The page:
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Many over-65s spend Christmas alone

More than one in 10 over-65s in Britain will be spending Christmas Day alone, according to a survey showing that a majority of people believe the festive period is "over-rated".

Telephone research into the views of 1,005 adults revealed the majority of the population - 68% - will spend Christmas Day with family.

But 6% said they would spend Christmas Day alone, with this figure rising to 11% of the over-65s, the survey conducted for Theos, the public theology think-tank, showed.

A majority - 54% - said they thought the festival was "over-rated", with 18%, or nearly one in five, saying they "dread" Christmas.

The research conducted between Friday and Sunday, showed 82% expected to spend the same or less on Christmas presents this year than last year.

Nearly one in five, or 18%, of those spending less, said it would make Christmas "better" as it would help them focus on the "things that matter".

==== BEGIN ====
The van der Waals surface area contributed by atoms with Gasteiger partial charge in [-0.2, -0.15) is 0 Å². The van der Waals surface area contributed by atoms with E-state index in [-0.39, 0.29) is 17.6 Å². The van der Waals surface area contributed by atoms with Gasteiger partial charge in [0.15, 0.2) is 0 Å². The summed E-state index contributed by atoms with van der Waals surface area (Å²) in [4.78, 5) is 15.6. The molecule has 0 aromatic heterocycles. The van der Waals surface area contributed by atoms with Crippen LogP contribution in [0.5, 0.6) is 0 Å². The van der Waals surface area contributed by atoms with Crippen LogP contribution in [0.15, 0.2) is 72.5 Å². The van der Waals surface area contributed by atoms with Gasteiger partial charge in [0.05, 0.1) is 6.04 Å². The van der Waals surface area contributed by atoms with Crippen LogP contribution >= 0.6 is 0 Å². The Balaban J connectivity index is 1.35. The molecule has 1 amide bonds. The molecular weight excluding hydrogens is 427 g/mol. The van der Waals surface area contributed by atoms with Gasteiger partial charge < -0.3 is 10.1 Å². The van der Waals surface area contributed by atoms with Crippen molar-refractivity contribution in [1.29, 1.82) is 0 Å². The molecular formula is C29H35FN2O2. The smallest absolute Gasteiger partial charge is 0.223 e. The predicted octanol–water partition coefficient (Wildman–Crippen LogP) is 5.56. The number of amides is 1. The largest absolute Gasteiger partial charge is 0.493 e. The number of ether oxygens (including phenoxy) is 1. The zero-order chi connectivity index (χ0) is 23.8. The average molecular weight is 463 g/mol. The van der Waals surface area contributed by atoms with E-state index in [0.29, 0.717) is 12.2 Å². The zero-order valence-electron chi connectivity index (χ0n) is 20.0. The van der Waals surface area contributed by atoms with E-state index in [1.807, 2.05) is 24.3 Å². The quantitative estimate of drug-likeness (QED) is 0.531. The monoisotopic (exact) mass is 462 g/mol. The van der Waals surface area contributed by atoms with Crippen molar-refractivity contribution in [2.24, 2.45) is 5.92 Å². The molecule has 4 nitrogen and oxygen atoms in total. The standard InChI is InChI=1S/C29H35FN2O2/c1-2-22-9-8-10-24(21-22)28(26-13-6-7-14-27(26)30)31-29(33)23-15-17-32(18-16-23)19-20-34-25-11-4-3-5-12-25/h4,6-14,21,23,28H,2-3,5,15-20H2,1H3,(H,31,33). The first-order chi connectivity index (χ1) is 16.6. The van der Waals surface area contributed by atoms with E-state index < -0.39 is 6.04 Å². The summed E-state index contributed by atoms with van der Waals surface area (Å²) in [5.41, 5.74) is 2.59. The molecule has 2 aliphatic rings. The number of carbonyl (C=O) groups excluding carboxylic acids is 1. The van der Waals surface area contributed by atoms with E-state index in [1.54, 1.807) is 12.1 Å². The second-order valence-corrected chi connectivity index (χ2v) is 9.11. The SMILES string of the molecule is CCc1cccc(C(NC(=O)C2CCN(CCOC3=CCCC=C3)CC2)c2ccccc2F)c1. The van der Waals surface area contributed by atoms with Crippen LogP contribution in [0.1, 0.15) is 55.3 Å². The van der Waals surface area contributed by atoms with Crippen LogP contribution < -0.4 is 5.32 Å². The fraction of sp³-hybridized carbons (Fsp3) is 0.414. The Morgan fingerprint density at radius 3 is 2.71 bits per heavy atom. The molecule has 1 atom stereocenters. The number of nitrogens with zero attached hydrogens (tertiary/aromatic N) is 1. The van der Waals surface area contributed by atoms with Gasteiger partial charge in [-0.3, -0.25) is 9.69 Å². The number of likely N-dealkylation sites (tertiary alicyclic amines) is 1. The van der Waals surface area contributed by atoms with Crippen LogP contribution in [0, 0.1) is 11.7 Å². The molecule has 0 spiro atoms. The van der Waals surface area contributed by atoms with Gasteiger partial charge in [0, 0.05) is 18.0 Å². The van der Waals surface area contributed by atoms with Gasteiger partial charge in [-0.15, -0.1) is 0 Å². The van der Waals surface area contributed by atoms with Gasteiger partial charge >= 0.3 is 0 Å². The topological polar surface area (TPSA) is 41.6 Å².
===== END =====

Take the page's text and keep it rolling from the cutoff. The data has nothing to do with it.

A further 62% said it would make no difference because Christmas is about "more than presents". But 15% said spending less would make Christmas "worse" because they would not be able to afford the things they want.

Only 13% of all the people surveyed said they would borrow money if necessary to ensure they could afford "decent" Christmas presents.

The survey showed the least wealthy, those in the two lowest socio-economic groups, were more likely to dread Christmas, at 22%, more likely to borrow money for Christmas, at 15%, and more likely to believe Christmas to be overrated, at 61%.

They were also more likely to spend Christmas on their own, at 11%. More than one in three, 36%, said they would attend a Christmas church service this year compared with 44% in 2008. A majority, 62%, said they would not be attending a Christmas service this year.

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